When the wife came back to the boat she could´t´t find her baby. She desperately removed all the luggage and finally found the baby under so many things, dead from suffocation. At the same time the severely overloaded boat left the shore to cross the river. The wife was horrified, mourning the  child she had just lost. The man did his best to comfort her, and himself.

Suddenly, in the middle of the river, the boat got caught by a stream and capsized.  People tried to hold on to some of their luggage, which was floating, but few managed to stay above the water. Most of the passengers drowned, including the wife of the man. He could´t save her. He was able to swim while holding on to some reeds and managed to get to the shore. Also some of the crew survived.

This man lost his whole family in a couple of hours, when they were trying to find a safe place from the fighting.

When I met this man in Juba, his mind was full of fearful images of what had happened to his wife and child. He had problems sleeping at night, with nightmares and the ever present image of his wife haunting him. I offered him TTT, and he accepted. After a while he said he felt a bit relieved in his body, and his mind felt more sound and reflective. The next day I met him he explained that all the bad memories had been treated, and he was sleeping well.”

Ripples of Healing in Sierra Leone

An email came from EFT practitioner Jenny Vestey in the United Kingdom.

“Hi, I found your information on youtube and hoping you can help.

I am involved with a small charity called Alive and Well that installs wells in villages in Sierra Leone, I am also employed by the National Health Service working in oncology where I treat patients for various psychological issues surrounding cancer using EFT (one of the tapping techniques) and I am a great believer in the benefits that these techniques can bring about.

I will be going to Sierra Leone at the end of this month and while there hoping to talk about Tapping to the local school etc. which will hopefully lead to more healing for this country. I see from your webpage there is someone from Fambul Tok practising TTT in Sierra Leone, I love to get in touch with them. “.

With the best of all wishes

Jenny Vestey

Complementary Therapist and EFT Practitioner Level 3

We connected with Jenny and gave her a TTT session over Skype so that she could experience the difference between EFT and TTT.  She got the contacts to the ones of Fambul Tok (an organization engaged in reconciliation and who invited us to come and do TTT trainings some years ago). After a couple of weeks Jenny reported:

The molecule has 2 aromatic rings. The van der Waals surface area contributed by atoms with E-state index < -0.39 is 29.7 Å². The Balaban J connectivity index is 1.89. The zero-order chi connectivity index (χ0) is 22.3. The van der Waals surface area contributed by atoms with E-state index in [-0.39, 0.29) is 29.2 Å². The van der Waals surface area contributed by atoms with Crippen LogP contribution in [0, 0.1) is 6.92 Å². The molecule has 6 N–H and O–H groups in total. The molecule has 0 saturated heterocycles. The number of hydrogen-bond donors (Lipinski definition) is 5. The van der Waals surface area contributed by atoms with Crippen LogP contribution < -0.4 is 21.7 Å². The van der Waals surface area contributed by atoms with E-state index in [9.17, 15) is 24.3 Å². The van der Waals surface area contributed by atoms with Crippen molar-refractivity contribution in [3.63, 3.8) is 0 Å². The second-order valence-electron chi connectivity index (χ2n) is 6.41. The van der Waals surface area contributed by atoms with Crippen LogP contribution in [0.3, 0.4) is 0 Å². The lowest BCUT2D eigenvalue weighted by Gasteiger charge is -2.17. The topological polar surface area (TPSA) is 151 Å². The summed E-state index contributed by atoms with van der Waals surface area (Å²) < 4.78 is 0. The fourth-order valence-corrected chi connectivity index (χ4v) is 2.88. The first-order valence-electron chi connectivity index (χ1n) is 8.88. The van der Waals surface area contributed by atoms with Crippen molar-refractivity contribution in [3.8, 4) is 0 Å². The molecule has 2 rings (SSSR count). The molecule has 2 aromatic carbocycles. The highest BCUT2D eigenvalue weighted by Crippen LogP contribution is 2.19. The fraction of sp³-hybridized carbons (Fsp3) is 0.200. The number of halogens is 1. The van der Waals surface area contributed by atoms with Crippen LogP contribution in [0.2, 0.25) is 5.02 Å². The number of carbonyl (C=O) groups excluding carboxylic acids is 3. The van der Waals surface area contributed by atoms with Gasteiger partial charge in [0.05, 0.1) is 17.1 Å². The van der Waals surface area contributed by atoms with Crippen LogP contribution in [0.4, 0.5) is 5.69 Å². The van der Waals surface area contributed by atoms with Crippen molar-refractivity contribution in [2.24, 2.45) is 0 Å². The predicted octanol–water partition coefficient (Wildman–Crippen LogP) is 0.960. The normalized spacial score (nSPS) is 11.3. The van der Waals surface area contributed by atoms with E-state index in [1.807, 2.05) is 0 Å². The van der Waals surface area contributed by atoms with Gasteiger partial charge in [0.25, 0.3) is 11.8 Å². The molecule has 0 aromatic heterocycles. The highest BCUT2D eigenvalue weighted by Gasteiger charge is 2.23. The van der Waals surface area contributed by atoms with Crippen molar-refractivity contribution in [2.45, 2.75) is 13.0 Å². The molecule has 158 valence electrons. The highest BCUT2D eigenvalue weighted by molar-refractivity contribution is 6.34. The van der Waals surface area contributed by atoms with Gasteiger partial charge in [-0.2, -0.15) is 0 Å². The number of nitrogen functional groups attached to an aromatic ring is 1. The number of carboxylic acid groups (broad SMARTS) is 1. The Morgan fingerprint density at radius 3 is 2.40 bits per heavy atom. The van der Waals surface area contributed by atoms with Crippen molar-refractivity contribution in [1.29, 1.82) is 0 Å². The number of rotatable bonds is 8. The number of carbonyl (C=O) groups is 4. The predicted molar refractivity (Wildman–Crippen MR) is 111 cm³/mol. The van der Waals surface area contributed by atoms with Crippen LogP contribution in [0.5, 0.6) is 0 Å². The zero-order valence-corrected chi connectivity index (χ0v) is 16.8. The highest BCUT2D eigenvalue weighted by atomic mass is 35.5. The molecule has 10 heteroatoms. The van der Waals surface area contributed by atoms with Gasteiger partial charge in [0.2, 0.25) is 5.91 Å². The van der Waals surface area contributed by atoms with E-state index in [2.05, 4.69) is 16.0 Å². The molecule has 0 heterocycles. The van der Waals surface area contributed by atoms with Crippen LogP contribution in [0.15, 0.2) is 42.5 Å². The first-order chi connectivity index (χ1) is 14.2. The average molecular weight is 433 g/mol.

“It was very helpful to speak to you over Skype about TTT before traveling. I also printed out your manual and photocopied it so that I could leave it with people there. So I think with your help the visit was a great success.


Masu Sesay and Jenny Vestey

I managed to meet Masu Sesay from Fambul Tok who you trained when you were here. It was good, such a lovely lady. Masu did a video about TTT for me in Mende, the local language, which was great to show the various people I did TTT with. By the way, I must say: TTT is so much easier than EFT in getting round the language problem.

I gave a TTT demonstration with instructions and got them to do it in:

1. a girls school,

2. a village meeting,

3. an orphanage and at

4. a centre for war widows.

Sierra Leone :jenny 2:blog

They seemed to love doing it and I only hope they keep doing it, they seem to be grateful for any help.

So thank you once again for your help and if I can be of any help please let me know, no doubt I will be going out again next year.

Please keep in touch and keep tapping!!

Love and Best Wishes

Jenny Vestey”


Hopefully this and the other examples can inspire you to learn TTT, get certified and give trainings. You can help us make this world a happier place, by spreading ripples of healing with TTT.


Ripples of Healing in Kenya

An email came from Kerstin Gabrielsson, who lives in the north of Sweden:

“I have heard about your work with TTT in Africa and read on your blog about the good results. I will be going to Kenya in February. Is it possible to link up with anybody there who you have trained in TTT to experience the work in the field? 

Our answer was:

“Yes, you can contact some people from our workshop in Eldoret  in the west of the country last november, especially Emmily Korir  who has been doing a lot of TTT trainings since then. She probably has something going on.” (see blog  Reconciliation in Kenya)

We gave Kerstin a Skype-session of TTT before she traveled. In Kenya she met Emmily and also Jeremy, another local trauma tapper, and